Schneider is a southern Louisiana native, career teacher, trained researcher, and author of the ed reform whistle blower, A Chronicle of Echoes: Who’s Who In the Implosion of American Public Education.

She also has a second book, Common Core Dilemma: Who Owns Our Schools?, published on June 12, 2015.

both books

  1. I am shuddering and seething with anger. My son attends a school that Mr. Fryer would have maintain high levels of testing in lieu of holistic learning. I look at each of these kids and the wonderful books they each created at the end of last year and think about the arrogant men of wealth who would take that experience and learning away from them. The veil is slipping away from these mad minds as they speak what they really mean. Certain wealthier and whiter children living in certain area codes should have access to lovely deep engaging curriculum. The rest of us should not.

    This summer I had the unique and wonderful experience of attending the International Society of Language Studies in New Mexico where I met and heard from a variety of New Mexican Native Tribes who have looked to Maria Montessori and Reggio Emilio for ideas on how to teach their own children- ideas and practices that are in tune with their own values of love and connection. Guess what? They are using progressive education to inform their community schools and teach their children their languages and traditions, inquiry, participation and leadership. I wonder what kind of testing Mr. Fryer would rather have them do.

  2. Andrea Lancer permalink

    This is frightening on so many levels. A list of people who want to control the world — and with the Harvard brand.

  3. suptlisa permalink

    Is Tony Wagner part of this? So much for rigor, relevance, and relationships.

  4. No agenda, huh? “…generating ideas and implementing experiments that have the potential to transform education” – sounds like one to me! Also, who one aligns themselves with reveals a great deal about what they are up to. Yikes…willful ignorance or willful deception?

  5. Laura H. Chapman permalink

    The only virtue is this scheme is that it makes very, very clear how social class trumps race and how major foundations and Harvard use race to forward “let’s pretend” equity. You have correctly surmised that Fryer has been installed as a front and point-person for more more tracking and testing of low income students and students of color, the same agenda forwarded by all of those foundations and by the main lobby for the testing industry and Common Core, namely the Education Trust. Don’t know how you mange this kind of investigation and full time teaching, but this is important work. Thank you.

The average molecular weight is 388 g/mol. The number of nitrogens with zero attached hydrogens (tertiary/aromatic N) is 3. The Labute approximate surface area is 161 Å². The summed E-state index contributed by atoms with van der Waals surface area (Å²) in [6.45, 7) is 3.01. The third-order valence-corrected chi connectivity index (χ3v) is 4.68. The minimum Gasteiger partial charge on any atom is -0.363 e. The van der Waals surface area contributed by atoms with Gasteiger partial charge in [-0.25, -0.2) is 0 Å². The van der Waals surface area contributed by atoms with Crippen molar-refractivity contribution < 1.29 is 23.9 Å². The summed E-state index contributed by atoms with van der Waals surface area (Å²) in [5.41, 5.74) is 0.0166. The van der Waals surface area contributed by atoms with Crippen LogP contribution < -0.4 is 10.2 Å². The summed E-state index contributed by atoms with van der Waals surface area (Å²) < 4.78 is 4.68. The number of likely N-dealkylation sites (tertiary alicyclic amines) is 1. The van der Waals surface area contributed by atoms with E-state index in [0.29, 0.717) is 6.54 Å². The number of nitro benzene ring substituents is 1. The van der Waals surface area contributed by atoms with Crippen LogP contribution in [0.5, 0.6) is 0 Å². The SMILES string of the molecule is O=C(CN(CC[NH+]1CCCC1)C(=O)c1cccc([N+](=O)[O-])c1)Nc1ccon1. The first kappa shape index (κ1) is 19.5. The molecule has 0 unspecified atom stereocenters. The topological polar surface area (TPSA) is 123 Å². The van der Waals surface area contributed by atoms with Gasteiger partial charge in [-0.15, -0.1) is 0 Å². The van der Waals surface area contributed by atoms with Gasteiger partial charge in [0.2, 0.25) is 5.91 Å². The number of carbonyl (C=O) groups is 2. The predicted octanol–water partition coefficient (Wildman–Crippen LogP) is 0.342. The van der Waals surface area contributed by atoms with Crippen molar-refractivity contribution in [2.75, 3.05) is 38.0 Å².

6. Harvard has been a part of the problem as often as it has been a part of the solution in Boston Public
    Schools, in my view.

    • Christine Langhoff permalink

      Do you mean as in never a part of the solution?

  7. Christine Langhoff permalink

    The Ed Lab folks were a part of the paid solution imposed on “failing” schools by MA DESE back in 2014. It didn’t work out too well, and Fryer backed out:

    For those of us in MA, and particularly Boston, it’s been a rough few days. Yesterday, the BPS announced a “One Boston” assignment scheme à la “One Newark”. It’s one application for school enrollment for both charter and public schools. Of course, charters can opt in to be included or not, but neighborhood schools have no choice. Seems a nifty-gilifty way for our pro-charter mayor and pro-charter governor and pro-charter state school board to send more kids away from BPS schools. No mention of what happens to our ELL’s or SWD’s with high needs, ’cause the charters don’t have programming for them.

    Of course, our Broadie school superintendent Tommy Chang comes to us from LAUSD’s iPad fiasco and Green Dot chaters schools. TFA’s have begun their infiltration of school department HQ, naturally, including Doannie Tran, newly-appointed Assistant Superintendent of Professional Learning in BPS and at least one TFA principal with scant classroom experience. Chang’s chief of staff is from Families for Excellent Schools and Barbara Deane-Williams, another Broadie, is his new Senior Deputy Superintendent of Operations.

    Here’s a look at the state-wide picture from Todd Gazda, a school superintendent in Ludlow, MA:

  8. Reblogged this on Crazy Normal – the Classroom Exposé and commented:
    The OBVIOUS Corporate Education Reform movement’s spider-web of deception and manipulation revealed.

  9. You’d think a Harvard Professor would base his career choices on the results of primary sources, not ideology and moneyed influence. What does an economics professor or his Edlab sponsors like Eli Broad know about long-standing scientific research in K12 education? And his proposal for a two-tiered testing system is morally repugnant.

    On so many levels Roland Fryer’s hypocracy is scandelous.

    • Not when the elites want to promote an ideology devoid of critical thinking or moral theory.

    • rbeckley, his research goes far beyond testing. Mercedes has linked to my post above which links to his research on paying students for grades, on “acting white,” on the link between student performance and teacher experience and school funding, and so forth.

  10. Mercedes, Thanks for the link. I do think Fryer’s Board presence is a danger far beyond the PARCC/MCAS vote in November. His research (I should put that in quotes) on the link of school funding levels and student performance is particularly a concern to be as we reconsider our funding system in Massachusetts. His research on “acting white” leads us away from integrated schools. And because he is a Harvard economics professor, he’ll simply be able to guide many who won’t look more deeply at his research.

  11. Dr. P. Timothy Martindell permalink

    Roland Fryer’s “experiments” in the Houston ISD are nothing to brag about. As a taxpayer and Ed.D. I am appalled by his arrogance about his work in Houston. I also am now somewhat skeptical about anything education related that comes out of Harvard. Harvard has sold out to the 1%.

  12. At least the hypocrisy of the deformers is out in the open! I read Roland Fryer’s quote aloud at a LULAC meeting. It’s sinking in that the testing and charter maniacs are at the very least classist, with no heart for English Language Learners. Evidently the national group simply asked the USDOE who promised the tests were good for everybody. Now they’re getting feedback.

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  1. Mercedes Schneider: Who is Roland Fryer, Jr.? | Diane Ravitch's blog